Age of Wonders 4 ditches roman numerals for digits, but it doesn’t bring the series to modern times, it continues the long-running fantasy saga with a long-awaited and proper sequel. Triumph Studios returns nearly ten years since the last entry, and fixes a lot of the issues beyond combat and strategy that was lacking in Age of Wonders III. The wait for this follow-up has been more than worth it, and it’s a game that will have you staying for “one more turn” into the wee hours of the night. Age of Wonders 4 is a sprawling fantasy 4X RPG and tactical combat masterpiece that pushes the series forward in big ways.
As the story goes, ancient wizard kings looking for old magic make their return after the decline of the third age. What ensues, is up to you and the decisions you make as all the races scramble for power. There’s a few stories to engage with, which excludes many factions, making only ten of the nineteen total available for use. However, the story realms offer a guided way to play the game and learn its intricacies. Triumph Studios even has included the fantastic nested tooltips system from other Paradox titles like Crusader Kings III and Victoria 3 that help you link and deep dive on topics to understand them fully. I started my first campaign with the Bloodfang Orcs, who conquer through sheer dominance by reclaiming the lands for their own. There’s also a beginner scenario that isn’t story-driven, but is essentially a skirmish against the AI and lets you play on even-footing without too many things working against you. In this, I chose the Necromancers who were available from the start, and didn’t appear until an expansion in Age of Wonders III . Whether you want a more focused experienced, or something a bit more free-form, there’s an abundance of options.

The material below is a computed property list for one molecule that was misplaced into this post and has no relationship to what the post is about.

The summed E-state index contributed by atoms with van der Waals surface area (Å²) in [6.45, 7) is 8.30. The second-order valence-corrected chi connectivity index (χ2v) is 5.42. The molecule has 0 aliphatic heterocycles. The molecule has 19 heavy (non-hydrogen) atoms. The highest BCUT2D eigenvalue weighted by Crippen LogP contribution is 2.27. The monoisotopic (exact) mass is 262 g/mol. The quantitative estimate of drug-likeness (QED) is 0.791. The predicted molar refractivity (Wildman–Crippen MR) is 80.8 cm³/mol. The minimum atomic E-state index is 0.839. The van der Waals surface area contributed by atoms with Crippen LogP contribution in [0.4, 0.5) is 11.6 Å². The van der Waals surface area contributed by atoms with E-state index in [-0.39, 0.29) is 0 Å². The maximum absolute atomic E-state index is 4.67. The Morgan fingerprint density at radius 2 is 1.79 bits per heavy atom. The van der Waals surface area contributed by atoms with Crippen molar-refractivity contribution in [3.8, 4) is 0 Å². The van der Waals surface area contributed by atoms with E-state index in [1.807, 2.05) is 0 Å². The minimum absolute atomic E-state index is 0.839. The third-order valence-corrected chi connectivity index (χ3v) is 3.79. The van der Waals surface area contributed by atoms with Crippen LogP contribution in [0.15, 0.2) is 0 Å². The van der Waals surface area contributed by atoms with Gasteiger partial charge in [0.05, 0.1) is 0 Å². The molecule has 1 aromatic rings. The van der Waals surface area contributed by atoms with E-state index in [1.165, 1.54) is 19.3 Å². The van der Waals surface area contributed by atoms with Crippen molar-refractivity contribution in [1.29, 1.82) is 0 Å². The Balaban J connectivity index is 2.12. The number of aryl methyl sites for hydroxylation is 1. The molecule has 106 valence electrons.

Unlike 2019’s Age of Wonders: Planetfall, the game’s modes are only split in two: new or continue game and online multiplayer. The way they splinter from there is rather deep. The multiplayer can be played synchronously or asynchronously, and even receive emails when it’s your turn or even a Steam notification. Playing a new game will ask you to select or create a realm of your choosing, which will give you climate traits that the developers created or that you apply to it. If you so desire, you can make it so the climate is actively trying to kill you, like setting up a desert climate with volcanoes erupting while trying to be a toad people without access to water. Conversely, you can make it a climate that would be perfect for your faction to thrive on. After that, it’s time to select or create a faction of your own making. Designing your own faction is new to the mainline series, and does have its limitations. Firstly you must choose a form that conforms to an existing race. You’ll then be able to customize more freely by taking traits from other races and hand-picking culture traits that will drive them. Next is selecting your starting Tome of Magic, for which there are fifty-four to choose from. Lastly you pick the ruler’s origin and are able to fully customize their look. Age of Wonders 4 goes hard with its factions, from humans to mole people, rat kings, frogs, and dwarves to name a few. It’s an eclectic mix of fantasy race designs that make things really fun.